(Photo Credit: skunks)
Over at The Daily Muse, Brooke Torres shares a worst-case scenario of what can go wrong when you try to create an unconventional cover letter, and come across looking arrogant and clueless.
How bad could it be? Feast your eyes -- if you can stop cringing long enough to do so.
(Photo Credit: The Daily Muse)
The writer did accomplish one thing, though: he or she provided us with an excellent example of what not to do.
1. Don't be arrogant.
Confidence is attractive; arrogance is off-putting. Part of the point of a cover letter is to let the employer get a sense of the person behind the accomplishments and stats. Don't use that opportunity to display your character flaws. It's safe to say that no hiring manager would read this letter and think, "There's a person I'd really like to talk to first thing in the morning, while waiting for the office coffee pot to finish brewing."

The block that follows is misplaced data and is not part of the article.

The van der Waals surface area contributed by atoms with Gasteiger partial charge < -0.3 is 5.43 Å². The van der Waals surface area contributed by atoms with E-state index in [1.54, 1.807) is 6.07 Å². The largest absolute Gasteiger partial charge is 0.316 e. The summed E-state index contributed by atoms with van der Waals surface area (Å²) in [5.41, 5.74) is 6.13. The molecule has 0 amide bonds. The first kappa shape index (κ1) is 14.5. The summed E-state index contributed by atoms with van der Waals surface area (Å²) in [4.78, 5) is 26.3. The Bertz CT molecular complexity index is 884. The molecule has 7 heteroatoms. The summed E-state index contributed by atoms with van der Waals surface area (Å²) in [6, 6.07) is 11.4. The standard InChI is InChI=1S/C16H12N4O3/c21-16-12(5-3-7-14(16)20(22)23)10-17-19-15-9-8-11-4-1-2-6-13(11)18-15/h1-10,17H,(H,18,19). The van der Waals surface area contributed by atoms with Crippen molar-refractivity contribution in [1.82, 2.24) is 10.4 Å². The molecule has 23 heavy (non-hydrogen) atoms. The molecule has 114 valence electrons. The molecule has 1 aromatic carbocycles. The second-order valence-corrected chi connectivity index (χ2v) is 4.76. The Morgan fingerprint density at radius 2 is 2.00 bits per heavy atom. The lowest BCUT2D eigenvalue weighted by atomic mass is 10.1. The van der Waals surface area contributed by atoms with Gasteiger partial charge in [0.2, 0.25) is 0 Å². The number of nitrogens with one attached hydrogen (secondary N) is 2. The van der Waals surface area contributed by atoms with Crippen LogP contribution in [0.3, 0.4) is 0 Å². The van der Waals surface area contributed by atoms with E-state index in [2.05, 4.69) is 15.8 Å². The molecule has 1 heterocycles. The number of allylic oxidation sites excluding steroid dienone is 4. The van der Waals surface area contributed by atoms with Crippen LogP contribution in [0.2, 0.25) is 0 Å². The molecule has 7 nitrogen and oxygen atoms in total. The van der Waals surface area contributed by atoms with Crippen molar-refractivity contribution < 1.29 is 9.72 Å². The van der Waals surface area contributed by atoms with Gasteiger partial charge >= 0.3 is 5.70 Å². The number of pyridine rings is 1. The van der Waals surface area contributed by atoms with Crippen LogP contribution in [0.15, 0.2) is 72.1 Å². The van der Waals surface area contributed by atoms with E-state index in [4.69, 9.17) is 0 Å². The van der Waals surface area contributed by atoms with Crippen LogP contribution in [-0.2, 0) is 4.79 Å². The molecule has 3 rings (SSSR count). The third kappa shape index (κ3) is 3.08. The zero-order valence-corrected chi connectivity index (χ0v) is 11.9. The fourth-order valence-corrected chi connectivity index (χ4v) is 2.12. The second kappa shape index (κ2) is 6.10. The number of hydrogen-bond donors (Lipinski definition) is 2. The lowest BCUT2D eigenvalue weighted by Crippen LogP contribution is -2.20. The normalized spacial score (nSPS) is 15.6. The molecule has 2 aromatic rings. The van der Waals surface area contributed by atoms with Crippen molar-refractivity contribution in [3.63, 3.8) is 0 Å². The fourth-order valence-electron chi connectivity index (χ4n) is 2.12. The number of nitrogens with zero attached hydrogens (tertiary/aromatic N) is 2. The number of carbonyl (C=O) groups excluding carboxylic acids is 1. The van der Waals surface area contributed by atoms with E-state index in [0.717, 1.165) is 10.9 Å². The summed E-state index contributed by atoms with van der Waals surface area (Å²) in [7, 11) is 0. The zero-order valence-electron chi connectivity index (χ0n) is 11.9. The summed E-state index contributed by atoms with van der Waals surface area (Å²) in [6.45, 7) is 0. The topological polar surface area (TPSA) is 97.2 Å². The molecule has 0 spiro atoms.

2. Do be specific.
It's nice that the writer went to an "elite institution," but it doesn't tell HR anything about his or her specific skills, in relation to the job. Especially in today's competitive marketplace, you need to demonstrate a mixture of soft skills and technical knowledge, if you want your CV to rise to the top of the pile. Numbers are good, too.
3. Don't, for heaven's sakes, insult the company.
"Working at your company doesn't take a rocket scientist, and I think we both know that." Yeesh. You are not on a reality TV show about pickup artists. Don't try to "neg" the hiring manager. No one wants to hire someone who thinks the company should be grateful to have them.
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